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Top attacks of 2012: Six moments that stand out

  • By Andrew Hood
  • Published Dec. 28, 2012
  • Updated Dec. 28, 2012 at 11:40 AM EST
Alberto Contador was down to his last chance at the Vuelta and he seized it with an old-school, long-range attack to Fuente Dé. Photo: Graham Watson | www.grahamwatson.com

2. Alberto Contador: Knock-out blow in last gasp

Alberto Contador just couldn’t believe it. Every time the road went up in the 2012 Vuelta a España, he attacked just as he promised he would.

But rather than leaving the field choking on his fumes, the pack was staying close — too close for comfort. Joaquim Rodríguez was even turning the screws; counter-attacking Contador’s jabs and taking valuable seconds to hold a slender lead on the Vuelta’s red jersey going into the final rest day with just five stages to go to Madrid.

An elusive grand tour win, especially after coming within 16 seconds of winning the Giro d’Italia in May, finally seemed within Rodríguez’s grasp.

Contador wasn’t going to go down without a fight, but time was running out.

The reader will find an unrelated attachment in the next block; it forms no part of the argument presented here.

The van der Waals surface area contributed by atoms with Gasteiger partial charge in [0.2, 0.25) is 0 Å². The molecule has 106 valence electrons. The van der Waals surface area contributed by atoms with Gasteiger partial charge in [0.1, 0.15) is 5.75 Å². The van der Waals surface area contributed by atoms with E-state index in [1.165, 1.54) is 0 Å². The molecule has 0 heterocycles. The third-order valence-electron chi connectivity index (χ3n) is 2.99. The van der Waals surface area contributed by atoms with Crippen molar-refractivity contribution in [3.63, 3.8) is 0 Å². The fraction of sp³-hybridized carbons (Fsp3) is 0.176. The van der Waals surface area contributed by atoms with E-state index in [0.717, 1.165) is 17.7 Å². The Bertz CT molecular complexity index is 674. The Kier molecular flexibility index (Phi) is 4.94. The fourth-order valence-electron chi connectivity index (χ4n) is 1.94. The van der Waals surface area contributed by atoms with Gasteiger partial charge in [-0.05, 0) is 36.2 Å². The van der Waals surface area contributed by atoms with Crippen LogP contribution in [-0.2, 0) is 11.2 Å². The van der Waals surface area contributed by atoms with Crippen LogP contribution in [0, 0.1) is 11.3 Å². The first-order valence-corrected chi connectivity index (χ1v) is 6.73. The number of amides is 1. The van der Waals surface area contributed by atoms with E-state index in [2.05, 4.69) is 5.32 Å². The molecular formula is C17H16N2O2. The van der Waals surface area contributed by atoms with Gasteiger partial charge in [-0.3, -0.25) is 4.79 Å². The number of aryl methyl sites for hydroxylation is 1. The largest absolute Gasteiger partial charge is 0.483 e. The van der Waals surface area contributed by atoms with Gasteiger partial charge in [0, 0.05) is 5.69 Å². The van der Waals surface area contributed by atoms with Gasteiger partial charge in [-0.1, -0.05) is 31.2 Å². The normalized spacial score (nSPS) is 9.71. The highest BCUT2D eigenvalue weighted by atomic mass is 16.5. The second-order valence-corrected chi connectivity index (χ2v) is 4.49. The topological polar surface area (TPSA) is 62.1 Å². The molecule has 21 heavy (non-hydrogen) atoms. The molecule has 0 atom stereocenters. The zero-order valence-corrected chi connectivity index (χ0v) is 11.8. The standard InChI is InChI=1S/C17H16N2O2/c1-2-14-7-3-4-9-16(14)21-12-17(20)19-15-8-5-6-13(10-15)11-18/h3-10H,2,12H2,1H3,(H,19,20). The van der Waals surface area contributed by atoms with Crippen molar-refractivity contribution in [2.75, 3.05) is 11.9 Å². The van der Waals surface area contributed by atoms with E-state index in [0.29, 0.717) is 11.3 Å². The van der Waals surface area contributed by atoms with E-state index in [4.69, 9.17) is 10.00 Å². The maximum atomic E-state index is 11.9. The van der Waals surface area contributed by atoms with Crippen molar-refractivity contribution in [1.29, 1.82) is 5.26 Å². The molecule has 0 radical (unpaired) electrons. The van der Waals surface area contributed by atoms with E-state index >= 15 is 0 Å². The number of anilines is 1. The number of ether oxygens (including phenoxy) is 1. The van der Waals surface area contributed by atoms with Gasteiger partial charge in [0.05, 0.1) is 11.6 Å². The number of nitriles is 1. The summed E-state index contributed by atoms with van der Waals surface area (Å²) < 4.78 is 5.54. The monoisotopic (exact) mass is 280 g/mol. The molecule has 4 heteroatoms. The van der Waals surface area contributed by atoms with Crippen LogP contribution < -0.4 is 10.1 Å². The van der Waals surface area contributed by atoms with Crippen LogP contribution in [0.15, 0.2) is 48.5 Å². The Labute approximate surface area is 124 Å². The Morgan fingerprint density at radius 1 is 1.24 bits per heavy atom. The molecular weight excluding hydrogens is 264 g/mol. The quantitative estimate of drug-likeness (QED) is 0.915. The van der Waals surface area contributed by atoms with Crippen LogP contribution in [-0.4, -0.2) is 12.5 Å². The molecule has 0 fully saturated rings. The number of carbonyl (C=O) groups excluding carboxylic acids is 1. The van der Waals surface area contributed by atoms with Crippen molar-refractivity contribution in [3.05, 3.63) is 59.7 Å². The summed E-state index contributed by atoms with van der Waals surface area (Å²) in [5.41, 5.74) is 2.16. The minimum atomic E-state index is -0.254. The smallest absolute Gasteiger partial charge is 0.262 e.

After fending off Contador up the steepest climbs of northern Spain in a trio of misery at Ancares, Covadonga and Cuiti Negru, the bumpy 17th stage with a second-category finale to Fuente Dé didn’t seem terribly difficult on paper.

Contador knew it was likely his last chance. The final summit finale up Bola del Mundo on the Vuelta’s penultimate stage was just the type of steep, punchy climb that Rodríguez has mastered. The “pistolero del Pinto” had to roll the dice.

When Rodríguez was languishing off the back on some unrated climbs early in the stage, Contador could smell blood. It was a textbook ambush. Saxo Bank sent riders up the road over two short, but sharp rated climbs with 50km to go. Contador attacked savagely behind, isolating Rodríguez and dropping GC threat Alejandro Valverde. Sensing an opportunity to blow open the race, Contador surged clear, reeling and dropping other riders, finally riding alone with about 14km to go.

Rodríguez was cooked and tumbled bitterly to third place, but Valverde countered in Contador’s wake, almost catching him before the line. Contador barely hung on to win the stage and snatch away the leader’s jersey.

It was Contador’s first win following his controversial clenbuterol ban, but he did it with typically aplomb. Love him or hate him, Contador always attacks.

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Andrew Hood

Andrew Hood

Andrew Hood cut his journalistic teeth at Colorado dailies before the web boom opened the door to European cycling in the mid-1990s. Hood has covered every Tour de France since 1996 and has been VeloNews' European correspondent since 2002.

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